Give us this day our daily bread

We can trace nearly all of human history through grain.

I know this, and have discussed it at length, because I am currently isolated with a young baker who was supposed to be headed to Paris next week to attend Boulangerie School.

Yesterday, she turned some old dried cranberries and an unused bag of prunes into the most delicious Povitica, a Croatian bread.

I thought about the rings in a tree and how they tell our stories as I marveled at Molly’s beautiful bread. I wonder what the trees will say about this global pandemic when we examine their rings years from now.

I know, because Molly has been baking bread almost as long as she’s been alive, that warm water and sugar activate yeast and that’s what causes bread to rise.

We humans are like that too. Encouraged by warmth and sweetness, we rise to the occasions in our lives.

When you get scared, as I do, and worry about your 81-year old mother who is not at all built for self-quarantine, and your sister, who has battled back stage 4 cancer for nearly four years, and your daughter, who is so far from family and can’t get home, and your son, who recently had the grim task of laying off staff members, and your nephew, who is wheel-chair bound and vulnerable, think about ancient grains and the astonishing stories of human triumph they trace.

Bread will sustain us on a physical level, and spiritual level as well.

We are lucky to have a gifted baker in our house, and having her home will make the challenge of COVID-19 more palatable on every level.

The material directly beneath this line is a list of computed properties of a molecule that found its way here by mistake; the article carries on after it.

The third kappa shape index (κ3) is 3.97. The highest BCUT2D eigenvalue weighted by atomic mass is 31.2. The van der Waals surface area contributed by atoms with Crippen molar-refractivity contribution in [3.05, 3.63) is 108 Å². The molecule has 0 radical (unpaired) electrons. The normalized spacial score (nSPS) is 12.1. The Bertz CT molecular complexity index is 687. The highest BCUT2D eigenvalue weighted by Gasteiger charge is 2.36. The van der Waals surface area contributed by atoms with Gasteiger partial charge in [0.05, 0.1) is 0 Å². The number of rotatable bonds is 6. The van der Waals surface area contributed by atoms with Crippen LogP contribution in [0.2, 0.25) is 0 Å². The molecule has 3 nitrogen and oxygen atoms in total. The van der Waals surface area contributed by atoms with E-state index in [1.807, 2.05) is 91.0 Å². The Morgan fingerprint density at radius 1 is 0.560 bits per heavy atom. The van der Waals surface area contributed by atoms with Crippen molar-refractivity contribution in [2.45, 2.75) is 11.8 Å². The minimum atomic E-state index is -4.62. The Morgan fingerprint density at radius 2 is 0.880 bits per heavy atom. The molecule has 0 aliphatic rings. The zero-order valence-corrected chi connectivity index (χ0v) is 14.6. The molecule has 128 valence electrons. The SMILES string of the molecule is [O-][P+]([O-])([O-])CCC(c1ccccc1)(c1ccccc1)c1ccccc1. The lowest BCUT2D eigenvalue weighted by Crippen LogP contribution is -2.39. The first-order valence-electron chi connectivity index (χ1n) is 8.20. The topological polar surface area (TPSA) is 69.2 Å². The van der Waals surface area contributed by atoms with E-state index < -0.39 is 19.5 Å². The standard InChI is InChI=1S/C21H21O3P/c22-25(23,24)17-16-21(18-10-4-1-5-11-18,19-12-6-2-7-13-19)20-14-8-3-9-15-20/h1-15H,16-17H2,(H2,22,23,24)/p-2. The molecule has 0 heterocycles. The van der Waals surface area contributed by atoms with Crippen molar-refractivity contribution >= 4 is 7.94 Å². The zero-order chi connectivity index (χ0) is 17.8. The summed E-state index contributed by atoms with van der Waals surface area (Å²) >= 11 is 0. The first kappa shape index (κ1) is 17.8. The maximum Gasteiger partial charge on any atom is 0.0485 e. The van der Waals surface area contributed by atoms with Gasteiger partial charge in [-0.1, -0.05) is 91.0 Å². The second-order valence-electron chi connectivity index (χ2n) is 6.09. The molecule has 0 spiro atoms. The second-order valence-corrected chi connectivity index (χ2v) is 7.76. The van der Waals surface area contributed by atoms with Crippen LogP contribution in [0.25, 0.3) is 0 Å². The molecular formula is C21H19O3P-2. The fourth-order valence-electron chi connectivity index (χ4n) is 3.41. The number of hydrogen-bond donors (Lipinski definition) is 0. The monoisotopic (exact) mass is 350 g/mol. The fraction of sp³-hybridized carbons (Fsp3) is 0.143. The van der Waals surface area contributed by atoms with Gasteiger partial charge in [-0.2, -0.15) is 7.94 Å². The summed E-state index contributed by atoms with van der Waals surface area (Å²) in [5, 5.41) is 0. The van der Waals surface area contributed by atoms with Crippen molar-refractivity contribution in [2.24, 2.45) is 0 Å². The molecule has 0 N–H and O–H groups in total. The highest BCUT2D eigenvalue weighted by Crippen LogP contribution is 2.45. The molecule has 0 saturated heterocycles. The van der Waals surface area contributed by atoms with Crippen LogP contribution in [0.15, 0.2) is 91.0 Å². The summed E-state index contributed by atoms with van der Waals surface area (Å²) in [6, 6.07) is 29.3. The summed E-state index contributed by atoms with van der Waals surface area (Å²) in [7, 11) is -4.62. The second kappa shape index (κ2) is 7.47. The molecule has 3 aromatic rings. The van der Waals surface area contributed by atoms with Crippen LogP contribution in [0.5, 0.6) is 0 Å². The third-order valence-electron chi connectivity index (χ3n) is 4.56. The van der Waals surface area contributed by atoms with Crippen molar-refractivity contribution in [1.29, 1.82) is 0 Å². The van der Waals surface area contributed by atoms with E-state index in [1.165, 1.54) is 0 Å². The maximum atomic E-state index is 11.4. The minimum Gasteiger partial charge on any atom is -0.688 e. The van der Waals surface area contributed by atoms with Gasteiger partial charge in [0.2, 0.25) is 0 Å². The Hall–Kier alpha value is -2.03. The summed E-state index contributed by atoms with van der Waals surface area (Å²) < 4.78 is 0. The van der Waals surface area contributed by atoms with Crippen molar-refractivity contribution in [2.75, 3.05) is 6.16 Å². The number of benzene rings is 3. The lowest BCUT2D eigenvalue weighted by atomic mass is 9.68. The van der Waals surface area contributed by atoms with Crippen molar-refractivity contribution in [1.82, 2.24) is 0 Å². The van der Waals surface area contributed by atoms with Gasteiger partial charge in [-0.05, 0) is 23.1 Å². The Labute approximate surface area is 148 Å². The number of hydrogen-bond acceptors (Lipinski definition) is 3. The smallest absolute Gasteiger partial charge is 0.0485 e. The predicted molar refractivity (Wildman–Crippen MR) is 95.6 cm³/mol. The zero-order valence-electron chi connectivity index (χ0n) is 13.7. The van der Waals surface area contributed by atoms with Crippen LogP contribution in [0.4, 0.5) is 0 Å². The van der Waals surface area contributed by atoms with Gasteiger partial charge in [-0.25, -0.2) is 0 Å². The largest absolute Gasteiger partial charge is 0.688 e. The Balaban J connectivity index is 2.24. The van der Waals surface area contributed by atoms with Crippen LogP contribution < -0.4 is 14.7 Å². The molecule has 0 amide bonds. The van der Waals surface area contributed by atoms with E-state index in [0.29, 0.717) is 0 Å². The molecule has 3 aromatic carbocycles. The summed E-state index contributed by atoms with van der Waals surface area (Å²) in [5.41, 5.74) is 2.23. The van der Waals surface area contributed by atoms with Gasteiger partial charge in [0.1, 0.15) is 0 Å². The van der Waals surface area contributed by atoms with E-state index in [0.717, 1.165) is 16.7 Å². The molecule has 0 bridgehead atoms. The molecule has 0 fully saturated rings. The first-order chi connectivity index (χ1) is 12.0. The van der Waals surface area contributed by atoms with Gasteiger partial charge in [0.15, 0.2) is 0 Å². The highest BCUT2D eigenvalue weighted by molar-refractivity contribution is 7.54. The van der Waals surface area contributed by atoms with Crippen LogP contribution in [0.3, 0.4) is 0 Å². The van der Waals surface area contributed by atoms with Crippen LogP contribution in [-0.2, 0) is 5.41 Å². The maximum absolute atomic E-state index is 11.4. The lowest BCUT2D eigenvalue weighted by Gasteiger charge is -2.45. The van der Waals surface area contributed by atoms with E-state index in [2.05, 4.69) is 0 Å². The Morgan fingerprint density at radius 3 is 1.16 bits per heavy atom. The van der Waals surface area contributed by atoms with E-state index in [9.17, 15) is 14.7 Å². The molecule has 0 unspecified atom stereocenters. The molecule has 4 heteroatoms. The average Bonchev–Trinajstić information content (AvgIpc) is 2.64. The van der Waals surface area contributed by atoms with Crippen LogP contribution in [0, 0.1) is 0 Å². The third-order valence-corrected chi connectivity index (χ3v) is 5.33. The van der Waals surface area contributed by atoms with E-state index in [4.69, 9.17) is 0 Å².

I hope you all enjoy the bread of life by whatever means you can — in your soul and in your belly, toasted, gluten-free, slathered with peanut butter, crust on, crust off, store bought or fresh out of the oven.

And, if you’re running low and have the means, give your local bakery a ring and ask for a delivery.

We need to keep the bread bakers in business too.

Molly whipped this up out of ingredients I dug up while I was straightening our lazy susan. I had planned to toss the cranberries, but she had a better idea. Apparently, she soaked all the dried fruit in orange juice, orange peel, ginger and cinnamon, and blended it to make a paste. Our whole house smelled amazing and, while I was initially only being polite when I sort of gingerly sliced a piece, I genuinely loved it and kept slicing off pieces throughout the day. I’m definitely going to need to up my in-home workout routine while Molly is in the house.
These are sad and scary times, but it is good to have my Molly home.
These loaves are from the Patisserie 46 in Minneapolis, where Molly worked post college. She would like me to point out that they are still producing delicious bread, pastries, cookies and desserts and could definitely use your patronage. Likewise, our local bakeries including Simple Simon and Whisk and Arrow. They all have curbside pickup and some delivery options.

3 thoughts on “Give us this day our daily bread

  1. I wonder how this experience will change our everyday lives in the future. Not just being better prepared, but new habits or procedures that we tried during this pandemic that will carry forward, i.e. more work at home, new technology that may be created to address this issue, or new attitudes. Every crisis changes society like the Great Depression and 9/11. (This comment flows from Laura’s question about the tree rings).

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